[0002] The present invention relates to neural stimulation, and in particular to a method and device configured to deliver a neural stimulus in a manner to give rise to reduced amounts of artefact so as to ease the task of recording a neural response evoked by the neural stimulus.

Background of the Invention

[0003] Electrical neuromodulation is used or envisaged for use to treat a variety of disorders including chronic pain, Parkinson's disease, and migraine, and to restore function such as hearing and motor function. A neuromodulation system applies an electrical pulse to neural tissue in order to generate a therapeutic effect. Such a system typically comprises an implanted electrical pulse generator, and a power source such as a battery that may be rechargeable by transcutaneous inductive transfer. An electrode array is connected to the pulse generator, and is positioned close to the neural pathway(s) of interest. An electrical pulse applied to the neural tissue by an electrode causes the depolarisation of neurons, which generates propagating action potentials whether antidromic, orthodromic, or both, to achieve the therapeutic effect.

[0004] When used to relieve chronic pain for example, the electrical pulse is applied to the dorsal column (DC) of the spinal cord and the electrode array is positioned in the dorsal epidural space. The dorsal column fibres being stimulated in this way inhibit the transmission of pain from that segment in the spinal cord to the brain.

[0005] In general, the electrical stimulus generated in a neuromodulation system triggers a neural action potential which then has either an inhibitory or excitatory effect. Inhibitory effects can be used to modulate an undesired process such as the transmission of pain, or excitatory effects can be used to cause a desired effect such as the contraction of a muscle or stimulation of the auditory nerve.

[0006] The action potentials generated among a large number of fibres sum to form a compound action potential (CAP). The CAP is the sum of responses from a large number of single fibre action potentials. When a CAP is electrically recorded, the measurement comprises the result of a large number of different fibres depolarising. The propagation velocity is determined largely by the fibre diameter and for large myelinated fibres as found in the dorsal root entry zone (DREZ) and nearby dorsal column the velocity can be over 60 ms "1 . The CAP generated from the firing of a group of similar fibres is measured as a positive peak PI in the recorded potential, then a negative peak Nl, followed by a second positive peak P2. This is caused by the region of activation passing the recording electrode as the action potentials propagate along the individual fibres, producing the typical three-peaked response profile.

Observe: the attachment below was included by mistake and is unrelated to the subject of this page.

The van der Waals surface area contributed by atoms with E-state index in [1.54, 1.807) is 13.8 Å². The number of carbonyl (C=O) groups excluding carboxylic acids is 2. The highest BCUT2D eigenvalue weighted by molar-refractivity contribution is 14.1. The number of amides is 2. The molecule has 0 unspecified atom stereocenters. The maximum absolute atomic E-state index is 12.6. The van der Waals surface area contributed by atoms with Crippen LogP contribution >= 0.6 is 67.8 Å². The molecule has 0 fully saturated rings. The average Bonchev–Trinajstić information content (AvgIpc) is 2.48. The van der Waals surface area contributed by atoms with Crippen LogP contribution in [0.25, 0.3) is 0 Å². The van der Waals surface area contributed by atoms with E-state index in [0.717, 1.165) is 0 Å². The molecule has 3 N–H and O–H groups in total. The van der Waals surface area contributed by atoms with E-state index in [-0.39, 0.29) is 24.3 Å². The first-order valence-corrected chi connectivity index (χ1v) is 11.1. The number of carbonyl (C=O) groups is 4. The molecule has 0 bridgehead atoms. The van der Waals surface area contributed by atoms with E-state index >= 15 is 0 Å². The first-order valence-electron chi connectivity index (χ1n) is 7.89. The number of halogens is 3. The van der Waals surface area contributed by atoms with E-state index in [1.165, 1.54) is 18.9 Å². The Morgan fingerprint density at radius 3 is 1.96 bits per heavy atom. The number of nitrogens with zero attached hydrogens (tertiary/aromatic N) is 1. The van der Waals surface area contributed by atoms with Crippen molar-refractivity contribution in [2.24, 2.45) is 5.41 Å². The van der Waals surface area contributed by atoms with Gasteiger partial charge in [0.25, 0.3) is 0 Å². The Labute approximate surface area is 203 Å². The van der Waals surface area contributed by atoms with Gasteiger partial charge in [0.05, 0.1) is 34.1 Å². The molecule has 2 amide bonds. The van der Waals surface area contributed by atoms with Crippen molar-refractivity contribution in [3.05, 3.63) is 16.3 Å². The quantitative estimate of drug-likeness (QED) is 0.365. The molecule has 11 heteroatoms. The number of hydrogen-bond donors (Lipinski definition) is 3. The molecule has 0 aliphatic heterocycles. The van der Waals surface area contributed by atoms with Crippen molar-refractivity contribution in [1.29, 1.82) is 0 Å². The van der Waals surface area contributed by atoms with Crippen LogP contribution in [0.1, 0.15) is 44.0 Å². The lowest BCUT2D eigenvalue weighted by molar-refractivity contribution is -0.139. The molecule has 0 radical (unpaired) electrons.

Depending on stimulus polarity and the sense electrode configuration, the measured profile of some CAPs may be of reversed polarity, with two negative peaks and one positive peak.

[0007] Approaches proposed for obtaining a neural measurement are described by the present applicant in International Patent Publication No. WO 2012/155183, the content of which is incorporated herein by reference.

[0008] To better understand the effects of neuromodulation and/or other neural stimuli, and for example to provide a stimulator controlled by neural response feedback, it is desirable to accurately detect and record a CAP resulting from the stimulus. Evoked responses are less difficult to detect when they appear later in time than the artefact, or when the signal-to-noise ratio is sufficiently high. The artefact is often restricted to a time of 1 - 2 ms after the stimulus and so, provided the neural response is detected after this time window, a response measurement can be more easily obtained. This is the case in surgical monitoring where there are large distances (e.g. more than 12 cm for nerves conducting at 60 ms "1 ) between the stimulating and recording electrodes so that the propagation time from the stimulus site to the recording electrodes exceeds 2 ms.

[0009] However to characterize the responses from the dorsal columns, high stimulation currents and close proximity between electrodes are required. Similarly, any implanted neuromodulation device will necessarily be of compact size, so that for such devices to monitor the effect of applied stimuli the stimulus electrode(s) and recording electrode(s) will necessarily be in close proximity. In such situations the measurement process must overcome artefact directly. However, this can be a difficult task as an observed CAP signal component in the neural measurement will typically have a maximum amplitude in the range of microvolts. In contrast a stimulus applied to evoke the CAP is typically several volts and results in electrode artefact, which manifests in the neural measurement as a decaying output of several millivolts partly or wholly contemporaneously with the CAP signal, presenting a significant obstacle to isolating or even detecting the much smaller CAP signal of interest.